A YORKSHIRE doctor behind the Band-Aid style NHS 70th birthday charity hit today told how they got its star-studded line-up - just like the song's title, With A Little Help From My Friends.
Leeds born Dr Katie Rogerson, who helped to mastermind the project with NHS communications manager Joe Blunden, says the big names came out in force because the NHS has touched all their hearts.
Paul McCartney gave his blessing to record The Beatles classic.
The rest followed - an astonishing list of pop and rock's who's who - to form the NHS Voices including Engelbert Humperdinck, Nile Rodgers, Sting, Ozzy Osbourne, Louis Tomlinson, Tony Hadley, Elbow singer Guy Garvey, Beverley Knight, Rick Astley, Gabrielle, UB40, Squeeze, Seal, Alexandra Burke, Marina and the Diamonds and Louisa Johnson.
DOWNLOAD: Get the NHS Voices charity song With A Little Help From My Friends from iTunes, Amazon or Google Play - CLICK HERE.
The track is also available to stream from Spotify and other major music providers.
All proceeds are going to NHS Charities Together, a group of more than 130 charities to improve the experience of patients.
WATCH: Check out the music video for NHS Voices song With A Little Help From My Friends, embedded on our YouTube player - or CLICK HERE.
Others performing on the track include Aston Merrygold, Blue, Coleen Nolan, Danny Jones, Dennis Greaves, Mark Feltham and Ben Willis from Nine Below Zero, Gary Stringer from Reef, HRVY, Mark King, Myleene Klass, Tom Smith from Editors, Una Healy, Jack and Tim of Britain’s Got Talent,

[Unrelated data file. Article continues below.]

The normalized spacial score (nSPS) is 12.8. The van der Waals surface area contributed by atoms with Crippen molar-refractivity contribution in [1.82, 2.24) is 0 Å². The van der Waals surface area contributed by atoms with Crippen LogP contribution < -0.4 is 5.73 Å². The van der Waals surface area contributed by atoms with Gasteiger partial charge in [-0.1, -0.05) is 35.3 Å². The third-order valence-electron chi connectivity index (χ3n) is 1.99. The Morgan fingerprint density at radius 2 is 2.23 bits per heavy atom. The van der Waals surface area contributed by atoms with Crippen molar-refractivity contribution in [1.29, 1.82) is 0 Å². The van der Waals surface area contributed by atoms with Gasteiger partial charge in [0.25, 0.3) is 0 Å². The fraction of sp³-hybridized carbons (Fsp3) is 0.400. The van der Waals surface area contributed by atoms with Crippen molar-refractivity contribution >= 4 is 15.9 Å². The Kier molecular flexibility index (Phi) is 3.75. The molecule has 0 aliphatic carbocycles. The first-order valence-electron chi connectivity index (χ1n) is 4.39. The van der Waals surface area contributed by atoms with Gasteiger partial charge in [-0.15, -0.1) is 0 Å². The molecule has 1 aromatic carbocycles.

They sing along with Lewisham and Greenwich NHS Choir, of doctors, nurses, physiotherapists, porters and administrators, first featured on Gareth Malone's TV programme Sing While You Work, who had a 2015 Christmas number one with A Bridge Over You.
Forces sweetheart icon 101-year-old Dame Vera Lynn also helped with spoken words of support and Roald Dahl books illustrator Sir Quentin Blake even produced the cover art work.
It was recorded at London's legendary Abbey Road Studios and produced by US superstar Timbaland and Grammy nominated producer Jon Cohen.
The song is just out and on its way up the charts.
But children's doctor Katie, aged 34, also an accomplished jazz singer who runs projects for the NHS choir, says most importantly it is a morale boosting song - recognising and celebrating the health service on its landmark birthday - while putting a smile on the faces of the the country's 1.3 million health workers.
The track was also put together with the help of other health workers including Caroline Smith, David Cocke and Scott Bartlett.
Katie, from Roundhay, who studied at Notre Dame Sixth Form College and now works at the Queen Elizabeth Hospital in Woolwich, said: "We had music stars from across all seven decades of the NHS
"And how ready these older artists were to come on board. They weren’t craving attention; they didn’t need the cash, and they weren’t seeking the limelight.
"As soon as they were asked to help, they came forward willingly: septuagenarians, octogenarians, nonagenarians and even a centenarian, all of their contributions really touching the heart. And they did so, because the NHS had, along the way, also touched theirs.
"This was why myself and Joe Blunden decided, some months ago, to try to bring a bit of 1940s optimism and positivity back to the NHS, and, with a bit of luck, to put smiles on the faces of some at least of the 1.3 million colleagues working with us in the service today.